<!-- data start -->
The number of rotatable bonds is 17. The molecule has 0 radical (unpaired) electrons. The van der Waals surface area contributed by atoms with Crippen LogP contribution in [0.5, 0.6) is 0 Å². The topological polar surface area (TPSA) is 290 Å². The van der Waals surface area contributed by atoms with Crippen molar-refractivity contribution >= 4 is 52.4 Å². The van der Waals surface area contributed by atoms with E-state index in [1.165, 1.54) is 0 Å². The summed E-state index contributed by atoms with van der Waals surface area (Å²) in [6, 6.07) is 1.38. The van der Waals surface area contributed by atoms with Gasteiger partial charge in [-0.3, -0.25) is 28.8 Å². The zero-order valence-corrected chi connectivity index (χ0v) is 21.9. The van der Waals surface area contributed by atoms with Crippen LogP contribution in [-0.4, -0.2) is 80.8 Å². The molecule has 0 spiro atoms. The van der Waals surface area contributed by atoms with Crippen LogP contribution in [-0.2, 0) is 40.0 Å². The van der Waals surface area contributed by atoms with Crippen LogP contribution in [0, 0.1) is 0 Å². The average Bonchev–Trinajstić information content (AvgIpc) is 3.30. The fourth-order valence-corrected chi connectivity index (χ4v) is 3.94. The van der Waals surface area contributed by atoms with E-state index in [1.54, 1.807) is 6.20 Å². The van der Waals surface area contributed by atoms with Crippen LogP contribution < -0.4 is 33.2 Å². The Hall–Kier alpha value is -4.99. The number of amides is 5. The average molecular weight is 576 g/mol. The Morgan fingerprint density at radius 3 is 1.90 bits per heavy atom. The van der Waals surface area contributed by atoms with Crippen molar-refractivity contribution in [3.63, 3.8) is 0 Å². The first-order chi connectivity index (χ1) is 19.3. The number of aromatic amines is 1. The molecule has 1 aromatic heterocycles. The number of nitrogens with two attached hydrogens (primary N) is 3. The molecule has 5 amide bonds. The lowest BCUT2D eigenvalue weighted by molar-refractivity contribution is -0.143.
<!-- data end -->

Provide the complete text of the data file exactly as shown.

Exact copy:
The number of rotatable bonds is 17. The molecule has 0 radical (unpaired) electrons. The van der Waals surface area contributed by atoms with Crippen LogP contribution in [0.5, 0.6) is 0 Å². The topological polar surface area (TPSA) is 290 Å². The van der Waals surface area contributed by atoms with Crippen molar-refractivity contribution >= 4 is 52.4 Å². The van der Waals surface area contributed by atoms with E-state index in [1.165, 1.54) is 0 Å². The summed E-state index contributed by atoms with van der Waals surface area (Å²) in [6, 6.07) is 1.38. The van der Waals surface area contributed by atoms with Gasteiger partial charge in [-0.3, -0.25) is 28.8 Å². The zero-order valence-corrected chi connectivity index (χ0v) is 21.9. The van der Waals surface area contributed by atoms with Crippen LogP contribution in [-0.4, -0.2) is 80.8 Å². The molecule has 0 spiro atoms. The van der Waals surface area contributed by atoms with Crippen LogP contribution in [-0.2, 0) is 40.0 Å². The van der Waals surface area contributed by atoms with Crippen LogP contribution in [0, 0.1) is 0 Å². The average Bonchev–Trinajstić information content (AvgIpc) is 3.30. The fourth-order valence-corrected chi connectivity index (χ4v) is 3.94. The van der Waals surface area contributed by atoms with E-state index in [1.54, 1.807) is 6.20 Å². The van der Waals surface area contributed by atoms with Crippen LogP contribution < -0.4 is 33.2 Å². The Hall–Kier alpha value is -4.99. The number of amides is 5. The average molecular weight is 576 g/mol. The Morgan fingerprint density at radius 3 is 1.90 bits per heavy atom. The van der Waals surface area contributed by atoms with Crippen molar-refractivity contribution in [3.63, 3.8) is 0 Å². The first-order chi connectivity index (χ1) is 19.3. The number of aromatic amines is 1. The molecule has 1 aromatic heterocycles. The number of nitrogens with two attached hydrogens (primary N) is 3. The molecule has 5 amide bonds. The lowest BCUT2D eigenvalue weighted by molar-refractivity contribution is -0.143.